Package 3-1: Reading

In these lessons your child will learn to engage with a story and think about the author and illustrator’s message.

Week 4 - Package 1 - Year 1 & 2 English/literacy - Shared reading

Things your child will need

Have these things available so your child can complete this task.

Ideal

  • Lesson 1 video – telling stories using visual features and words
  • Lesson 2 video – beyond the story
  • Lesson 1: Activity sheet 1 – visual and words
  • Lesson 2: Activity sheet 2 – beyond the story
  • Pencils & colour pencils
  • Blank sheets of paper or activity sheets in this guide

Back up

  • A copy of the book: Alexander’s Outing by Pamela Allen. You may be able to find a reading of this book on a digital sharing platform, such as YouTube.
  • Blank paper, use the digital worksheet on technology or a hand-copied version of the worksheets.

Before your child starts

These lessons follow on from the Week 3 shared reading lessons about ‘Alexander’s Outing’.

Make sure your child has everything ready at the start of each lesson. There are 2 video lessons to work through in order.

Check that the videos are working and that the volume is turned up for the video lessons. It will help if your child is in a quiet environment.

Print the activity sheets if required.

What your child needs to do

Your child is learning to think critically when listening to a story. Your child needs to know that people bring different experiences, thoughts and ideas to a story, and this can change how we understand it. They are learning to look at a story, and think about the author and illustrator’s message.

It is important your child engages with a range of texts, including imaginative, persuasive and informative. These lessons will help your child to use new vocabulary and to understand how authors create their stories using words and pictures.

What your child can do next

Your child will need to watch and listen to each video carefully, just like they do when the teacher at school is sharing a story with them. During the video, you may like to pause it when your child is asked to respond to prompts and questions. Encourage your child to do this aloud so you can hear what they are thinking and check for understanding. Discussion encourages understanding of the story and provides an opportunity to ask and answer questions.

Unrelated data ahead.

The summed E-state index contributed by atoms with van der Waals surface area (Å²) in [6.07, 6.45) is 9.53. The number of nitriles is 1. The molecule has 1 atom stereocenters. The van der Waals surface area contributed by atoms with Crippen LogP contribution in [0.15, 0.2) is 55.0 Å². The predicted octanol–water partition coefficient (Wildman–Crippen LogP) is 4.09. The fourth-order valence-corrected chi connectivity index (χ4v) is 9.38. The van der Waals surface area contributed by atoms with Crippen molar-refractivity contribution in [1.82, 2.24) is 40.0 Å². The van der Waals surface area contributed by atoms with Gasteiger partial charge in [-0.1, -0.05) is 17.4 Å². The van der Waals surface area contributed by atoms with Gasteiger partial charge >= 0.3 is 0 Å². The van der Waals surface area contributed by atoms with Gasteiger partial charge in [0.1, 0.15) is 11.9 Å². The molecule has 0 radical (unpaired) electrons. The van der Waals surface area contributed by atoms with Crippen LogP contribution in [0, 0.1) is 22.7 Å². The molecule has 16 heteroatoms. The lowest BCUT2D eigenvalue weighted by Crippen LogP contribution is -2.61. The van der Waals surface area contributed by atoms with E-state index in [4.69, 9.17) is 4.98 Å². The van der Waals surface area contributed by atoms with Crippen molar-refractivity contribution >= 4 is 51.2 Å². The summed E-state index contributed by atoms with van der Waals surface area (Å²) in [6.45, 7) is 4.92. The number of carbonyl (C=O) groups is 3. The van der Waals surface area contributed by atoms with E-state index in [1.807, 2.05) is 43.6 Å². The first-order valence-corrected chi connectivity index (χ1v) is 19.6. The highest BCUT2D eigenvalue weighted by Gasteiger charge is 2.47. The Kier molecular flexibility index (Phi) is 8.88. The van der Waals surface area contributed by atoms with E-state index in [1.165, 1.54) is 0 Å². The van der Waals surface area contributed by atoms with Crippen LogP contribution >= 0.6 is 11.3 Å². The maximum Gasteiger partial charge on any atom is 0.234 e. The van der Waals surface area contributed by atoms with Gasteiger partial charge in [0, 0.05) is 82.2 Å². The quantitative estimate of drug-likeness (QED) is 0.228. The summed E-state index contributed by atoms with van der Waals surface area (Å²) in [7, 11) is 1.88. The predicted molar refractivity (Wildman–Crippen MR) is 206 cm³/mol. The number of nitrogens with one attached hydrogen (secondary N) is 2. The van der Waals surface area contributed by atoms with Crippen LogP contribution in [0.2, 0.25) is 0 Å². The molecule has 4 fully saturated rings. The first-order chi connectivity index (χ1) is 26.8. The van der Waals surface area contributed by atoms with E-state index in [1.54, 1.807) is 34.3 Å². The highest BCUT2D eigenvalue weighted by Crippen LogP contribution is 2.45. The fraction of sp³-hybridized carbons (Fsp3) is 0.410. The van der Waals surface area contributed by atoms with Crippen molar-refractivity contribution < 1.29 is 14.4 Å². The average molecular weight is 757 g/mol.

Day 2 – Watch Lesson 1, complete activity sheet 1

Day 4 – Watch Lesson 2 and complete activity sheet 2.

At the end of each video, talk about aspects of the story discussed in the lesson. Ask questions that will extend your child beyond the basic, obvious facts, for example ‘Why do you think the illustrator put these things in the picture?’. A thoughtful question promotes deeper thinking, opening the way to explore rich vocabulary, ideas and meanings.

Examples include:

  • Why do you think the author included words like ‘bored’ and ‘adventure’ at the beginning of the story?
  • What do you notice that is different between the illustrations and the words in the story? Why do you think the illustrator made them different?
  • Why did Alexander end up in the hole? What does he need to do so that it won’t happen again?
  • Does this story remind you of anything? Maybe something that happened to you? Or maybe something that you’ve seen or read in another story?

Options for your child

Activity too hard?

Discuss what happened in the story and what it is about.

Ask your child what they can see happening in the pictures. Tell them words that the author used match the pictures.

Talk about Alexander and what you can see is happening to him in each picture. Take turns with your child to retell the story by just looking at the pictures.

Encourage your child to join in with some of the repeating words and phrases aloud.

Instead of thinking about what happened after the story, ask your child how they would have rescued Alexander.

Activity too easy?

Have you noticed the illustrations in Alexander’s Outing? Why might the author-illustrator have included them? Why did she use the technique she did?

Stories often share a message or moral. What might be the message or moral of Alexander’s Outing? Look for words in the text and illustrations to see how the author has built this message throughout the story.

Extension/additional activity

Your child might like to look at other picture books and identify other examples of where the visual features and words matched.

Your child might like to imagine they have been asked to illustrate Alexander’s Outing. They can choose a page and draw or paint a new illustration to match the words.

Your child might like to create their own picture book story about what happens after the end of Alexander’s Outing, e.g. ‘Alexander goes on another outing’.

Activity 1: Visuals and words

Learning intention

To understand authors use both visual features and words to tell their stories

Success criteria

I can identify when an author uses visual features and words to tell a story.

‘Visual features’ in a story are the illustrations. They might:

  • match the words that the author wrote
  • tell the reader more about the story than the words do
  • tell a different story to what the words say
  • tell part of the story with no words.

Your task

In each box, draw a visual feature from Alexander’s Outing and write the word or words that match.

Activity sheet 2: beyond the story

Learning intention

To understand how to respond to a story more deeply.

Success criteria

I can respond to a story by imagining what might happen after it ends

What do you think might happen to Alexander next? You can use this page to write or draw your ideas.

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